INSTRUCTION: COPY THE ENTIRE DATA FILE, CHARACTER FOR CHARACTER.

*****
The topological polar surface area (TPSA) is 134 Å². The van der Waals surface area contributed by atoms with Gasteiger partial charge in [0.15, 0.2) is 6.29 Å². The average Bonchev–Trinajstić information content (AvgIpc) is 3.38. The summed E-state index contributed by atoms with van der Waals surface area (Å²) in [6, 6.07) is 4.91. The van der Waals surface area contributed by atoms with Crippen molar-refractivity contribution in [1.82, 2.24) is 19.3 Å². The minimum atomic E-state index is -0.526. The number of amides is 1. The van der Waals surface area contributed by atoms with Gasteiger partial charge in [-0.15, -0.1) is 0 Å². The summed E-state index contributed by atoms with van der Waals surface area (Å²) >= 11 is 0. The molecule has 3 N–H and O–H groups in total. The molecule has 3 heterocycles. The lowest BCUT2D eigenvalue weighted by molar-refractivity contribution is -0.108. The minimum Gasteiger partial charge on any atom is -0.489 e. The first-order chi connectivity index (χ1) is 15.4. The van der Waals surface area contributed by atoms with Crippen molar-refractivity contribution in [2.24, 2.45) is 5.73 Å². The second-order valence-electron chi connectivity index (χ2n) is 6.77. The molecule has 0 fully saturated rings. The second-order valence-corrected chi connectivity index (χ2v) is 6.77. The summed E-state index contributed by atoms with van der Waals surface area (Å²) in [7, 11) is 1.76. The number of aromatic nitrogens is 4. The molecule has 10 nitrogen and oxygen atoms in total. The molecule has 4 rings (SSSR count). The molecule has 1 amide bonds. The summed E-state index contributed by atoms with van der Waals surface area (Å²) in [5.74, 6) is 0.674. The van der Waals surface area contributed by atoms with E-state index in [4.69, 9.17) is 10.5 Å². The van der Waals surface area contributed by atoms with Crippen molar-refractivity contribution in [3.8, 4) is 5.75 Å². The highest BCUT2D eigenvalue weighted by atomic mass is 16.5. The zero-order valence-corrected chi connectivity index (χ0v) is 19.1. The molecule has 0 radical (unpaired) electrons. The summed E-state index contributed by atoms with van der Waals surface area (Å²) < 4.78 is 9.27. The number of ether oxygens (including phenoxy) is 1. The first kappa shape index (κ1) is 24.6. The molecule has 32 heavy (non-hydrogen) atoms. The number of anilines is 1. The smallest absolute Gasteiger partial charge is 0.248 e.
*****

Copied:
The topological polar surface area (TPSA) is 134 Å². The van der Waals surface area contributed by atoms with Gasteiger partial charge in [0.15, 0.2) is 6.29 Å². The average Bonchev–Trinajstić information content (AvgIpc) is 3.38. The summed E-state index contributed by atoms with van der Waals surface area (Å²) in [6, 6.07) is 4.91. The van der Waals surface area contributed by atoms with Crippen molar-refractivity contribution in [1.82, 2.24) is 19.3 Å². The minimum atomic E-state index is -0.526. The number of amides is 1. The van der Waals surface area contributed by atoms with Gasteiger partial charge in [-0.15, -0.1) is 0 Å². The summed E-state index contributed by atoms with van der Waals surface area (Å²) >= 11 is 0. The molecule has 3 N–H and O–H groups in total. The molecule has 3 heterocycles. The lowest BCUT2D eigenvalue weighted by molar-refractivity contribution is -0.108. The minimum Gasteiger partial charge on any atom is -0.489 e. The first-order chi connectivity index (χ1) is 15.4. The van der Waals surface area contributed by atoms with Crippen molar-refractivity contribution in [2.24, 2.45) is 5.73 Å². The second-order valence-electron chi connectivity index (χ2n) is 6.77. The molecule has 0 fully saturated rings. The second-order valence-corrected chi connectivity index (χ2v) is 6.77. The summed E-state index contributed by atoms with van der Waals surface area (Å²) in [7, 11) is 1.76. The number of aromatic nitrogens is 4. The molecule has 10 nitrogen and oxygen atoms in total. The molecule has 4 rings (SSSR count). The molecule has 1 amide bonds. The summed E-state index contributed by atoms with van der Waals surface area (Å²) in [5.74, 6) is 0.674. The van der Waals surface area contributed by atoms with E-state index in [4.69, 9.17) is 10.5 Å². The van der Waals surface area contributed by atoms with Crippen molar-refractivity contribution in [3.8, 4) is 5.75 Å². The highest BCUT2D eigenvalue weighted by atomic mass is 16.5. The zero-order valence-corrected chi connectivity index (χ0v) is 19.1. The molecule has 0 radical (unpaired) electrons. The summed E-state index contributed by atoms with van der Waals surface area (Å²) < 4.78 is 9.27. The number of ether oxygens (including phenoxy) is 1. The first kappa shape index (κ1) is 24.6. The molecule has 32 heavy (non-hydrogen) atoms. The number of anilines is 1. The smallest absolute Gasteiger partial charge is 0.248 e.